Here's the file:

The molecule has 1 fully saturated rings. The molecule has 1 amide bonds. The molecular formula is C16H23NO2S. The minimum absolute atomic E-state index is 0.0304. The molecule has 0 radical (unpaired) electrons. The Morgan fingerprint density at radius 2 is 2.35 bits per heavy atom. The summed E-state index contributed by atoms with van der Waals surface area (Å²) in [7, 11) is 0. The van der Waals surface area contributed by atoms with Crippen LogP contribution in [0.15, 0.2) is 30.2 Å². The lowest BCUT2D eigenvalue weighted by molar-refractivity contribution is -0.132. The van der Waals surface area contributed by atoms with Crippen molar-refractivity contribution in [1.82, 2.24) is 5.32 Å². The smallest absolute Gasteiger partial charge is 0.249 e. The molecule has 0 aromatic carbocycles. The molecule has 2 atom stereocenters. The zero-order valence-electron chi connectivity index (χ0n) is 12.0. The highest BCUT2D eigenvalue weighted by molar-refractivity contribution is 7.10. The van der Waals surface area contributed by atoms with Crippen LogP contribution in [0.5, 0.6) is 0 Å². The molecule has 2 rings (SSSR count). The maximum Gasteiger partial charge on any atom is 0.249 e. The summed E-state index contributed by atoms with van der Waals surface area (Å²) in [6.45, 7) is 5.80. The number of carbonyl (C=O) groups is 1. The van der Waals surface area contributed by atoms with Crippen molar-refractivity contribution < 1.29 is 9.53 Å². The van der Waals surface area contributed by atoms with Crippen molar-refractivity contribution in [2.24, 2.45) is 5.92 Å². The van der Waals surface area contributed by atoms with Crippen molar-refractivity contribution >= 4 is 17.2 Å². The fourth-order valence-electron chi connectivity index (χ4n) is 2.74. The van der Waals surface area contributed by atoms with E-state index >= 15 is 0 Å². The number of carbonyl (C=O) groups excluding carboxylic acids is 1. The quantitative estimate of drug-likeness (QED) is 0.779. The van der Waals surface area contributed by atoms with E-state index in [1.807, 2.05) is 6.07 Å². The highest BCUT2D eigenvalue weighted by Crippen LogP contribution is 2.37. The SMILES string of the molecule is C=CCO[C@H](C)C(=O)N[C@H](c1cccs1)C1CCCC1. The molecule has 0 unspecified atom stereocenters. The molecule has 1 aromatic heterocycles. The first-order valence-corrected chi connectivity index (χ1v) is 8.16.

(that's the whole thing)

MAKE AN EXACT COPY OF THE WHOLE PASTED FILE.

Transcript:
The molecule has 1 fully saturated rings. The molecule has 1 amide bonds. The molecular formula is C16H23NO2S. The minimum absolute atomic E-state index is 0.0304. The molecule has 0 radical (unpaired) electrons. The Morgan fingerprint density at radius 2 is 2.35 bits per heavy atom. The summed E-state index contributed by atoms with van der Waals surface area (Å²) in [7, 11) is 0. The van der Waals surface area contributed by atoms with Crippen LogP contribution in [0.15, 0.2) is 30.2 Å². The lowest BCUT2D eigenvalue weighted by molar-refractivity contribution is -0.132. The van der Waals surface area contributed by atoms with Crippen molar-refractivity contribution in [1.82, 2.24) is 5.32 Å². The smallest absolute Gasteiger partial charge is 0.249 e. The molecule has 0 aromatic carbocycles. The molecule has 2 atom stereocenters. The zero-order valence-electron chi connectivity index (χ0n) is 12.0. The highest BCUT2D eigenvalue weighted by molar-refractivity contribution is 7.10. The van der Waals surface area contributed by atoms with Crippen LogP contribution in [0.5, 0.6) is 0 Å². The molecule has 2 rings (SSSR count). The maximum Gasteiger partial charge on any atom is 0.249 e. The summed E-state index contributed by atoms with van der Waals surface area (Å²) in [6.45, 7) is 5.80. The number of carbonyl (C=O) groups is 1. The van der Waals surface area contributed by atoms with Crippen molar-refractivity contribution < 1.29 is 9.53 Å². The van der Waals surface area contributed by atoms with Crippen molar-refractivity contribution in [2.24, 2.45) is 5.92 Å². The van der Waals surface area contributed by atoms with Crippen molar-refractivity contribution >= 4 is 17.2 Å². The fourth-order valence-electron chi connectivity index (χ4n) is 2.74. The van der Waals surface area contributed by atoms with E-state index >= 15 is 0 Å². The number of carbonyl (C=O) groups excluding carboxylic acids is 1. The quantitative estimate of drug-likeness (QED) is 0.779. The van der Waals surface area contributed by atoms with E-state index in [1.807, 2.05) is 6.07 Å². The highest BCUT2D eigenvalue weighted by Crippen LogP contribution is 2.37. The SMILES string of the molecule is C=CCO[C@H](C)C(=O)N[C@H](c1cccs1)C1CCCC1. The molecule has 0 unspecified atom stereocenters. The molecule has 1 aromatic heterocycles. The first-order valence-corrected chi connectivity index (χ1v) is 8.16.